The full list of issues that your data protection solution should solve includes:

  • Wikileak protection
  • Mass data transfer
  • Copying to removable devices
  • File extension association to applications
  • Copy/pasting to Internet and email
  • Encryption of mobile devices
  • Categorizing of data for advanced controls over data

Solutions by BeyondTrust, Symantec, McAfee, and many others provide these levels of control. Make sure you choose a solution that is easy to implement and manage, as complexity of the solution will usually mean that it will not ever be implemented!

The myth of data protection solutions is that it will be sufficient to control all of your endpoint security needs. There are two forms of data protection that typically exist on a corporate network – Network data protection and endpoint data protection. Network data protection provides security controls over anything that is on the network or that goes to the Internet. However, endpoint data protection can take this security to a new level helping secure any data that goes through the desktop. What endpoint data security does not do is provide security for the desktop itself, which is where the other technologies in this article come into play.


Seems like this term and technology is getting a lot of press lately. The concept of whitelisting (and blacklisting) has been around for a long time. Some vendors have made an entire business around providing solutions for this technology. So, why the press and attention to a technology that seems like it has been around? Well, in my opinion it is due to the “myths” of what whitelisting can solve.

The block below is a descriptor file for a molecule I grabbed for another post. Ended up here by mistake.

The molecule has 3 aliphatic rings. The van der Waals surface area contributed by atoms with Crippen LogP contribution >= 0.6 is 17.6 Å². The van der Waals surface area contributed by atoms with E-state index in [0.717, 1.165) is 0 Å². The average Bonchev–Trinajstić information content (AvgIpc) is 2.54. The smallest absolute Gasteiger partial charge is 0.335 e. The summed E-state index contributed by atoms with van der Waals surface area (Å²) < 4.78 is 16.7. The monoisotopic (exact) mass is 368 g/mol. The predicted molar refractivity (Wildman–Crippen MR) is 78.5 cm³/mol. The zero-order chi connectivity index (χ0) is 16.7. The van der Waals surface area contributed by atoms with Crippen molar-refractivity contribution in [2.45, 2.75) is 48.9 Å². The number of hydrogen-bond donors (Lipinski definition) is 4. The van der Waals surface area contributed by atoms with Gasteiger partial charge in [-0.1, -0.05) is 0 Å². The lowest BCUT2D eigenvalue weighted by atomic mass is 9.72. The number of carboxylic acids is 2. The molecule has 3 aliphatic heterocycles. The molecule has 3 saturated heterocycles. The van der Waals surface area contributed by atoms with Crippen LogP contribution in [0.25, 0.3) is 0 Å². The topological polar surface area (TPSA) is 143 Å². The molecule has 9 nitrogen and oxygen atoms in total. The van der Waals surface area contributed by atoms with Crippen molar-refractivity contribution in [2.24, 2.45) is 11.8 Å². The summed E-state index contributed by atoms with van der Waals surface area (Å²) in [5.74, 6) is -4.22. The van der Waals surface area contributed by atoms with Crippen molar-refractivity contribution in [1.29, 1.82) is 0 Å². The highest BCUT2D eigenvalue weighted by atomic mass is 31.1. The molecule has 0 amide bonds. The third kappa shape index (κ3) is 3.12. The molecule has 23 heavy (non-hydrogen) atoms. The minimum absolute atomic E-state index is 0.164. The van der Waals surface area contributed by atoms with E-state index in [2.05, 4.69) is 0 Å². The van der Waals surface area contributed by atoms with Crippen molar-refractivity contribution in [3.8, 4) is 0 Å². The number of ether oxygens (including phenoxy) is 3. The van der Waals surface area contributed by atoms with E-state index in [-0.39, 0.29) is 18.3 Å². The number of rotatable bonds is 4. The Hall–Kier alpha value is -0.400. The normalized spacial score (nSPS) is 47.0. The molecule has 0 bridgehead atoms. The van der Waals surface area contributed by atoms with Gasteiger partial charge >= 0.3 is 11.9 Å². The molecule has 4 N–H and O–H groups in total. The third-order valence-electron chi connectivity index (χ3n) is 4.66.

Whitelisting is a great way to control which applications can and cannot run. In essence, whitelisting provides a technology to check if an application is on the approved or denied list before it is allowed to run. There are many permutations for these lists, but in essence applications are allowed or denied.

Where whitelisting falls short is the elevation of applications. The mainstream solutions for whitelisting don’t address whether the application needs to run with local admin privileges or not. So, if there is even one application that needs local administrator privileges and there is no privilege management solution in place, the user must be a local administrator (or have local admin credentials) in order to be productive. Once the user is granted local admin privileges there is little that can be done to control the desktop from the network admin perspective thus, making the whitelisting solution void.

However, combining a privilege management solution along with a whitelisting solution is a very powerful security technique. A solution like BeyondTrust PowerBroker and Windows 7 AppLocker can provide a Windows security solution that is hard to beat.


Securing your Windows desktops is essential for your corporation. Most organizations have over 90% of all desktops running Windows, so the volume alone is already an important factor. However, there is not one security technology or feature that alone is enough. Also, no matter how much marketing, writing, or salesmanship is put into a technology, if the technology does not provide a solution beyond what you know it does, don’t let the myths sway you into false security. Security of the applications, privileges, data, and communications are all essential for your desktops. Yes, there are levels of risk if one area is left out of your security solution, however, it does not mean that security is solved! It just means you are willing to take the risk to not have that area protected. If you implement anti-virus, privilege management, Windows firewall, data protection, and whitelisting you will have a very solid Windows desktops security solution!

If you would like to read the first part of this article series please go to Myths of Securing Windows Desktops (Part 1).